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The eSports Economy

Today is a big day for esports. Blizzard is launching Overwatch, the first major PC esports title since Valve launched Dota 2 three years ago. ELEAGUE, the first eSports league to be broadcast nationally on television, is debuting its inaugural season.

It’s a good time to understand the economics of a nascent industry with great potential. eSports is currently a $500 million dollar industry and I believe it will someday rival traditional sports, a $145 billion dollar industry. Chris provided a great framework for understanding the economic loop as a model train track:

“Positions in front of you can redirect traffic around you. Positions after you can build new tracks that bypass you. New technologies come along (which often look toy-like and unthreatening at first) that create entirely new tracks that render the previous tracks obsolete.”


Just like the internet economic loop, there are interesting developments and flash points happening throughout the esports loop. The most prominent battle being fought this year is in the leagues and tournaments portion of the loop. This battle is important because increasing the value of media rights depends on the consolidation of the hundreds of esports tournaments happening every year. Possible future flash points include:

The maturation of esports infrastructure. Governing bodies. Collective bargaining agreements. Franchises. Players’ unions. Revenue sharing and competitive balance. The question isn’t if, but when and led by whom? Last week, ESL announced the formation of the World eSports Association (WESA). WESA aims to be the “global benchmark for industry-wide standards” for esports, starting with the game CS:GO. This controversial initiative has been pilloried by the gaming press and skewered by esports insiders and fans.

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While few and far between, there are thoughtful pieces of support for this initiative as well. What’s interesting about this move isn’t whether WESA will ultimately succeed or fail, but that this is truly uncharted territory. The NBA and NFL dealt with these issues 70–90 years ago. Who can guide the formation of esports infrastructure in a time when fans, players, teams, and leagues all have influence in the court of public opinion?

The ownership of esports viewers. There’s a shit ton of people watching eSports. And brands are starting to pay for that. Who is going to own and monetize those eyeballs? For now, Twitch is still the king. ELEAGUE, Vainglory, and Rocket League all chose to partner with Twitch in the past few months. Twitch’s main competitor in the future will be owned & operated channels and Facebook, not YouTube.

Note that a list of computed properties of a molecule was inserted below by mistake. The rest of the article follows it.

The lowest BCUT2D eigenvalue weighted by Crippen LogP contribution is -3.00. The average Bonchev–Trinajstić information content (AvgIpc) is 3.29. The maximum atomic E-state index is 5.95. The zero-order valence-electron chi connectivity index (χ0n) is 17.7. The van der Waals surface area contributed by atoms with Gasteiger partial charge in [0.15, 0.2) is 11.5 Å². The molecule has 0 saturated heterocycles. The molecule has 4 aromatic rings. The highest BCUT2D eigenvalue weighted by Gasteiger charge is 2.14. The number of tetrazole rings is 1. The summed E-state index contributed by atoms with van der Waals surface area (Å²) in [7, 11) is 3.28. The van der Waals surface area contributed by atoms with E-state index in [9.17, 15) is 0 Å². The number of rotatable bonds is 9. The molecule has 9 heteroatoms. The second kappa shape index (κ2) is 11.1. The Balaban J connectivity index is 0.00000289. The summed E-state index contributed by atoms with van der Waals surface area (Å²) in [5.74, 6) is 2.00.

We are entering the age of Red Bull TVs, Mountain Dew Green Labels (MCN), and Lexus L/Studios. Brands want more control over their content and data especially as platforms tailor algorithmic feeds to be more user-friendly than brand-friendly.

Facebook has proven that relationships — not content or distribution —is “king.” This is especially relevant for esports viewers, most of whom demand authenticity and value community opinion.

The future of Overwatch. 9.7 million open beta players. Over 81 million hours played across more than 37 million matches. The first new IP in 17 years for Blizzard Entertainment, arguably the most iconic game developer of all time. All of this happening on the heels of the creation of an esports division, Activision-Blizzard Media Networks, last October and the acquisition of Major League Gaming (MLG) this January. MLG recently reported record esports viewership figures for a CS:GO tournament — 45 million hours of live broadcast viewed and 1.6 million concurrent viewers across OTT, web, mobile and in-game streaming.

Blizzard has witnessed and evaluated the pros and cons of the two major esports models: Riot’s iOS (closed) model and Valve’s Android (open) model. If Blizzard aims for any degree of the open model, this move will likely spur the next level-up of the esports economic loop as the old guard (sports leagues, teams and their billionaire owners, stadiums, broadcast television networks), the big four (Apple, Amazon, Facebook, Google), and the wild cards (Snapchat, Netflix, Twitter) clamor to get a piece of the action.